Daigo-ji Temple (醍醐寺) now in Yamashina Ward of Kyoto City was a famous place for cherry blossom viewing several hundred years ago. Unfortunately most of the temple buildings were destroyed during Onin War (1467–1477) and only five-story pagoda remained. In 1571 an imperial family member entered the Buddhist priesthood by the name of Gien (義演), assigned to Daigo-ji he tried to revive the temple and managed to rebuild one of the buildings. In 1580 he became the abbot of the temple and later advanced in his career as a Buddhist priest.
Using his personal connections he supported Toyotomi Hideyoshi – a strong military leader of that time. Gien, using his personal connections managed to help Hideyoshi acquire the title of kampaku – kind of regent – which officially made him the most powerful man in Japan.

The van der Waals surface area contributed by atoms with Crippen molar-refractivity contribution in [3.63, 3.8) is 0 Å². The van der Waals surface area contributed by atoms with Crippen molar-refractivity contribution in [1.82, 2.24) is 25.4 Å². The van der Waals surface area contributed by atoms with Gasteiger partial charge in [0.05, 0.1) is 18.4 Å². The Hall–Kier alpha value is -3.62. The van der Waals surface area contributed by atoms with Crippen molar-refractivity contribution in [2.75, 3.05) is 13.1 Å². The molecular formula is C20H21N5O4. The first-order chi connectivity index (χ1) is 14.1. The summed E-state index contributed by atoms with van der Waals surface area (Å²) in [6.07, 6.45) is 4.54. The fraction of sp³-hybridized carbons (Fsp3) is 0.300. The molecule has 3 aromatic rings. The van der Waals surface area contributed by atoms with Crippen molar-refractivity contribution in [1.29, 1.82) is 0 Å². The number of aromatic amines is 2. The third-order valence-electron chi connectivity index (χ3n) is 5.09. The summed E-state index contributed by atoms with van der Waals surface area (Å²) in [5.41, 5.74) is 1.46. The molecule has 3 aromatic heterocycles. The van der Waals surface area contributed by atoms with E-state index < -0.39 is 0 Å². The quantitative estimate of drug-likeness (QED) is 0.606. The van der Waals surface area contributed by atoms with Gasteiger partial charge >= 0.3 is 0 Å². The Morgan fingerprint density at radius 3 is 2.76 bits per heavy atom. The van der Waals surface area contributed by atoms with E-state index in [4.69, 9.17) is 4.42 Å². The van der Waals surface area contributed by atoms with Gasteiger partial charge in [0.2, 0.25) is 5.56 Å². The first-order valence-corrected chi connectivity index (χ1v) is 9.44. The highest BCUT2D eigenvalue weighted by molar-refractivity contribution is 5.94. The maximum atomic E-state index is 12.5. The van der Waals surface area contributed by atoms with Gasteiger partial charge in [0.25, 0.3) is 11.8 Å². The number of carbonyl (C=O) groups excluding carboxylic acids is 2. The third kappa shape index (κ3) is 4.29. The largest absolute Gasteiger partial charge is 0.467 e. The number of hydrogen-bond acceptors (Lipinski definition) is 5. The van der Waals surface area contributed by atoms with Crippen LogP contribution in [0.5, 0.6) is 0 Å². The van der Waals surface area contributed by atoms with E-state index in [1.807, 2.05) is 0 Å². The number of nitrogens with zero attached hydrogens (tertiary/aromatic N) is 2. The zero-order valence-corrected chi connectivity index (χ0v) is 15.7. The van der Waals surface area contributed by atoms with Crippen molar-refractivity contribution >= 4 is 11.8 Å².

Hideyoshi, who later retired from the post and assumed the title of taikō, did repay his debt in 1598. Only a few months before his death, he organized a huge and lavish cherry blossom viewing party for the elite of Japan.
On that occasion, Hideyoshi ordered several hundred cherry trees to be planted and also a relocation of the main hall of Manganji Temple in Kii Province (currently in Yuasa, Wakayama Prefecture) which was rebuilt as Kondō of Daigo-ji.
It is in front of this building that every 2nd Sunday of April a simple re-enactment of the hanami cherry blossom viewing takes place.
The festival has three parts.
- ceremonies in Sanpo-in (三宝院) hall – not available to the general public
- a parade from Sanpo-in to the temple main hall Kondo (金堂) – in a “free” area between the gates
- main events with bugaku, dance, and other performances in front of the Kondo – inside paid area of Daigo-ji.